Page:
‘I feel like I’m falling apart’ I told Karen, an MS Nurse Consultant at Hope Hospital.
“Well we’ll put you back together’ she replied.
I’ve never had a ‘relapse’. I mean I don’t think my leg going numb could be classed as a ‘relapse’ as it was the first MS-thing that had happened to me. Perhaps that was simply a ‘lapse’ which makes what has happened to me during the last couple of weeks my first relapse.
It started 3 weeks ago now with dizziness and feeling unsteady on my feet and developed into pain, numbness and pins and needles in my hands and arms and numbness in my right foot again …
And so I have been to the Relapse Clinic at Hope Hospital on the last two Wednesdays.
Karen explained that as I had something wrong with my hand I would need to do a new test – the peg test.
There was a board with 9 holes in it – 3 rows of 3 – and a section in which there were 9 pegs each about an inch long and thinner than a pencil. The test involved picking up the pegs one at a time and placing them in the holes before taking them out again one by one and putting them back in their section of the board. First with my right hand and then with my left. Whilst being timed. This way my test-times could be compared to see whether my hand was getting better or worse on later occasions.
I found this harder than the walking test. Firstly because I am quite strongly right handed my left hand is pretty rubbish at the best of times. And secondly because my right hand was feeling numb and clumsy and sore and so I found it hard to pick the silly little pegs up. My first finger and thumb didn’t seem to want to grip. I felt like I was wearing a woolly glove. And as most of you will know it’s hard trying to pick up very small things when you have gloves on in the winter.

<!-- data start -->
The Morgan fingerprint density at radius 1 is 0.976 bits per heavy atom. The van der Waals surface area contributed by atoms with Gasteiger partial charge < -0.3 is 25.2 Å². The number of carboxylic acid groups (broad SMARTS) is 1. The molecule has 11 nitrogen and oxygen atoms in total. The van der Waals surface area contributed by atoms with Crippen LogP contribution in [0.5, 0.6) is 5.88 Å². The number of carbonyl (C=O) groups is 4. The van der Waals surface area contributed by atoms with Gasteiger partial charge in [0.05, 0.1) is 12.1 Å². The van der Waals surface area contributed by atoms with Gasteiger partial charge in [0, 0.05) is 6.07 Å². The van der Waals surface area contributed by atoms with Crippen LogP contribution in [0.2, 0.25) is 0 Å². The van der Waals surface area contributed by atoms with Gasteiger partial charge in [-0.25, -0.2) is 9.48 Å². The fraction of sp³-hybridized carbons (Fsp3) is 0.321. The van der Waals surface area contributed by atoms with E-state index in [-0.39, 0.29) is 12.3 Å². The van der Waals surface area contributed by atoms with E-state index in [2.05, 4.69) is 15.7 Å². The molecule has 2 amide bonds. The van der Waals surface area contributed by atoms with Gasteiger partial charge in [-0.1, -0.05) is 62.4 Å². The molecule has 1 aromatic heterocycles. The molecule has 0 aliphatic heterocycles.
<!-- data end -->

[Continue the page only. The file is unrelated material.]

Apparently there isn’t much that can be done in the event of a relapse. There isn’t a cure or a pill that can make it stop. A short course of high-dose steroids can be given but that it more to assist recovery than stop the relapse. And of course painkillers to help with the pain.
It’s really just a case of seeing what happens. Of giving my Charlie’s Angels kick ass immune system time to realise that it has got the wrong baddie – that my nervous system isn’t the enemy and they can, in fact, live along side each other in peace and harmony like the Waltons … (see post number 3 ‘The Science Bit’)
The one ‘good’ thing that has come out of all of this MS stuff has to be the people that I have met. Whether it be other MSers in person or on twitter, or the fabulous medical practitioners who are helping me. Nothing it seems is too much trouble, no question too stupid. I’m not just another patient with MS to them, I am Nicoletta …. and from these recent visits it seems I am … Nicoletta the patient who passed out in the waiting room after the blood test … oops.